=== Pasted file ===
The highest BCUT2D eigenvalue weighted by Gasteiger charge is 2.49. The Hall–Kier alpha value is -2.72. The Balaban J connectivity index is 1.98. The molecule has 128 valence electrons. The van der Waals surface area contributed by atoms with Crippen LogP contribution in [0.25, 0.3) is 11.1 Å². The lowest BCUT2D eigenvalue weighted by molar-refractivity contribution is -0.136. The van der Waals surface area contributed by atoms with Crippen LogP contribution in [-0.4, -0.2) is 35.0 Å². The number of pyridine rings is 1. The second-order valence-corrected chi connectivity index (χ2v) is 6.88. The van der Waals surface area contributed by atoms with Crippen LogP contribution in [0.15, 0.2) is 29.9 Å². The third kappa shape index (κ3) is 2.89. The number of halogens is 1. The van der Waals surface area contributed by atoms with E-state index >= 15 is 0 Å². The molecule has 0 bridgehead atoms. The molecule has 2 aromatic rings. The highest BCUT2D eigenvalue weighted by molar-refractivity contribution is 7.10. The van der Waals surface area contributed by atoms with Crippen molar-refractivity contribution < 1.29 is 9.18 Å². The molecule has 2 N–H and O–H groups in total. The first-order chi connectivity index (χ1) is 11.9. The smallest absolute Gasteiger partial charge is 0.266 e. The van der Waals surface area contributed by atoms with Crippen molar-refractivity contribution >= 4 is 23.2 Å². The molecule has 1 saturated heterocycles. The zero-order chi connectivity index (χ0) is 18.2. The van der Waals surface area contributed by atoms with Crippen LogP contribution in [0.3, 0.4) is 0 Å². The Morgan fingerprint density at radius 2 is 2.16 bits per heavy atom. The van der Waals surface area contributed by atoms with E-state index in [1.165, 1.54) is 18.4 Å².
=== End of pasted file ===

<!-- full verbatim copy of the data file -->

The highest BCUT2D eigenvalue weighted by Gasteiger charge is 2.49. The Hall–Kier alpha value is -2.72. The Balaban J connectivity index is 1.98. The molecule has 128 valence electrons. The van der Waals surface area contributed by atoms with Crippen LogP contribution in [0.25, 0.3) is 11.1 Å². The lowest BCUT2D eigenvalue weighted by molar-refractivity contribution is -0.136. The van der Waals surface area contributed by atoms with Crippen LogP contribution in [-0.4, -0.2) is 35.0 Å². The number of pyridine rings is 1. The second-order valence-corrected chi connectivity index (χ2v) is 6.88. The van der Waals surface area contributed by atoms with Crippen LogP contribution in [0.15, 0.2) is 29.9 Å². The third kappa shape index (κ3) is 2.89. The number of halogens is 1. The van der Waals surface area contributed by atoms with E-state index >= 15 is 0 Å². The molecule has 0 bridgehead atoms. The molecule has 2 aromatic rings. The highest BCUT2D eigenvalue weighted by molar-refractivity contribution is 7.10. The van der Waals surface area contributed by atoms with Crippen molar-refractivity contribution < 1.29 is 9.18 Å². The molecule has 2 N–H and O–H groups in total. The first-order chi connectivity index (χ1) is 11.9. The smallest absolute Gasteiger partial charge is 0.266 e. The van der Waals surface area contributed by atoms with Crippen molar-refractivity contribution >= 4 is 23.2 Å². The molecule has 1 saturated heterocycles. The zero-order chi connectivity index (χ0) is 18.2. The van der Waals surface area contributed by atoms with Crippen LogP contribution in [0.3, 0.4) is 0 Å². The Morgan fingerprint density at radius 2 is 2.16 bits per heavy atom. The van der Waals surface area contributed by atoms with E-state index in [1.165, 1.54) is 18.4 Å².